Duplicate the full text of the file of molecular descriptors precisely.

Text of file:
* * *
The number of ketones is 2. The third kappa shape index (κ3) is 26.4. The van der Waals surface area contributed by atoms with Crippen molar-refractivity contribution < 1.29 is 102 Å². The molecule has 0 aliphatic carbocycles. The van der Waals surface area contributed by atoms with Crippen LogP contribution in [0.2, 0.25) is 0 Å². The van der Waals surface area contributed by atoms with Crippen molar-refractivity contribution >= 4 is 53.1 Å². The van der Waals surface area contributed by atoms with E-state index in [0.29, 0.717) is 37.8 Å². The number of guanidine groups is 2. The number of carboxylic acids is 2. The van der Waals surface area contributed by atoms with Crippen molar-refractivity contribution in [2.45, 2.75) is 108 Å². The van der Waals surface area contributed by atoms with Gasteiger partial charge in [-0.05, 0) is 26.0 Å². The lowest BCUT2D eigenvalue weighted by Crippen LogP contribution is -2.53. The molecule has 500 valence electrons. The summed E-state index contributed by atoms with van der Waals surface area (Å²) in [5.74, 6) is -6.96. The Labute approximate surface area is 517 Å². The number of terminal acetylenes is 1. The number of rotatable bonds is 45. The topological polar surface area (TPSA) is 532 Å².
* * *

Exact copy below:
The number of ketones is 2. The third kappa shape index (κ3) is 26.4. The van der Waals surface area contributed by atoms with Crippen molar-refractivity contribution < 1.29 is 102 Å². The molecule has 0 aliphatic carbocycles. The van der Waals surface area contributed by atoms with Crippen LogP contribution in [0.2, 0.25) is 0 Å². The van der Waals surface area contributed by atoms with Crippen molar-refractivity contribution >= 4 is 53.1 Å². The van der Waals surface area contributed by atoms with E-state index in [0.29, 0.717) is 37.8 Å². The number of guanidine groups is 2. The number of carboxylic acids is 2. The van der Waals surface area contributed by atoms with Crippen molar-refractivity contribution in [2.45, 2.75) is 108 Å². The van der Waals surface area contributed by atoms with Gasteiger partial charge in [-0.05, 0) is 26.0 Å². The lowest BCUT2D eigenvalue weighted by Crippen LogP contribution is -2.53. The molecule has 500 valence electrons. The summed E-state index contributed by atoms with van der Waals surface area (Å²) in [5.74, 6) is -6.96. The Labute approximate surface area is 517 Å². The number of terminal acetylenes is 1. The number of rotatable bonds is 45. The topological polar surface area (TPSA) is 532 Å².